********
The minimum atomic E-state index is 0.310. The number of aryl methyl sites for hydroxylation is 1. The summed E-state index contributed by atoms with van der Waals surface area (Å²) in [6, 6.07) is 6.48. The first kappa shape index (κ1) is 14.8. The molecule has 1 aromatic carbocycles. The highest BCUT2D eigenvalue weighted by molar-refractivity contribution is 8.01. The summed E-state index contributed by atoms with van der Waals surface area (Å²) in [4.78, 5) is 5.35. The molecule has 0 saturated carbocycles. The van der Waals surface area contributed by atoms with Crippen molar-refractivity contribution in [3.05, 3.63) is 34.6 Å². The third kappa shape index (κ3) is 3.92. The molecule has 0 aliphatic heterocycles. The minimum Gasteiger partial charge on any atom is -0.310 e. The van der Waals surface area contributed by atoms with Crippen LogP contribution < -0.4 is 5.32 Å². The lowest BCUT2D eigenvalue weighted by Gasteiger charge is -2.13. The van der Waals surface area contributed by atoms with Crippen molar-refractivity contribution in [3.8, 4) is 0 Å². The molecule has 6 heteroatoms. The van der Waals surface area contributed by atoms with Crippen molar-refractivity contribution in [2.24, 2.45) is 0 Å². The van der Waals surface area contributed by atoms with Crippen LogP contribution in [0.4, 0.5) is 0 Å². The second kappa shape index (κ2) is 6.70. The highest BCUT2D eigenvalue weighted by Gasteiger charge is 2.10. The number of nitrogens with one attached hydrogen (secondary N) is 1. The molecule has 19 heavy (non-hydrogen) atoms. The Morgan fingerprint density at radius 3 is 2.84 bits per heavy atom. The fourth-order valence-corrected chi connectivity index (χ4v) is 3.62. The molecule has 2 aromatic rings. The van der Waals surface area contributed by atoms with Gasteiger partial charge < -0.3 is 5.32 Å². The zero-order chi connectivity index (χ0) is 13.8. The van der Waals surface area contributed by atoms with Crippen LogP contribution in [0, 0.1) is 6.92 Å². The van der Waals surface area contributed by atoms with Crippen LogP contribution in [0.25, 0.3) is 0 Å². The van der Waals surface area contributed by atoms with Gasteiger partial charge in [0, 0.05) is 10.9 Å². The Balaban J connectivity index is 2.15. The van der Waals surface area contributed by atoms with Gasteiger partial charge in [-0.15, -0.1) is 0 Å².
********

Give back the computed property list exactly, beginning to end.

The minimum atomic E-state index is 0.310. The number of aryl methyl sites for hydroxylation is 1. The summed E-state index contributed by atoms with van der Waals surface area (Å²) in [6, 6.07) is 6.48. The first kappa shape index (κ1) is 14.8. The molecule has 1 aromatic carbocycles. The highest BCUT2D eigenvalue weighted by molar-refractivity contribution is 8.01. The summed E-state index contributed by atoms with van der Waals surface area (Å²) in [4.78, 5) is 5.35. The molecule has 0 saturated carbocycles. The van der Waals surface area contributed by atoms with Crippen molar-refractivity contribution in [3.05, 3.63) is 34.6 Å². The third kappa shape index (κ3) is 3.92. The molecule has 0 aliphatic heterocycles. The minimum Gasteiger partial charge on any atom is -0.310 e. The van der Waals surface area contributed by atoms with Crippen LogP contribution < -0.4 is 5.32 Å². The lowest BCUT2D eigenvalue weighted by Gasteiger charge is -2.13. The van der Waals surface area contributed by atoms with Crippen molar-refractivity contribution in [3.8, 4) is 0 Å². The molecule has 6 heteroatoms. The van der Waals surface area contributed by atoms with Crippen molar-refractivity contribution in [2.24, 2.45) is 0 Å². The van der Waals surface area contributed by atoms with Crippen LogP contribution in [0.4, 0.5) is 0 Å². The second kappa shape index (κ2) is 6.70. The highest BCUT2D eigenvalue weighted by Gasteiger charge is 2.10. The number of nitrogens with one attached hydrogen (secondary N) is 1. The molecule has 19 heavy (non-hydrogen) atoms. The Morgan fingerprint density at radius 3 is 2.84 bits per heavy atom. The fourth-order valence-corrected chi connectivity index (χ4v) is 3.62. The molecule has 2 aromatic rings. The van der Waals surface area contributed by atoms with Gasteiger partial charge < -0.3 is 5.32 Å². The zero-order chi connectivity index (χ0) is 13.8. The van der Waals surface area contributed by atoms with Crippen LogP contribution in [0, 0.1) is 6.92 Å². The van der Waals surface area contributed by atoms with Crippen LogP contribution in [0.25, 0.3) is 0 Å². The van der Waals surface area contributed by atoms with Gasteiger partial charge in [0, 0.05) is 10.9 Å². The Balaban J connectivity index is 2.15. The van der Waals surface area contributed by atoms with Gasteiger partial charge in [-0.15, -0.1) is 0 Å².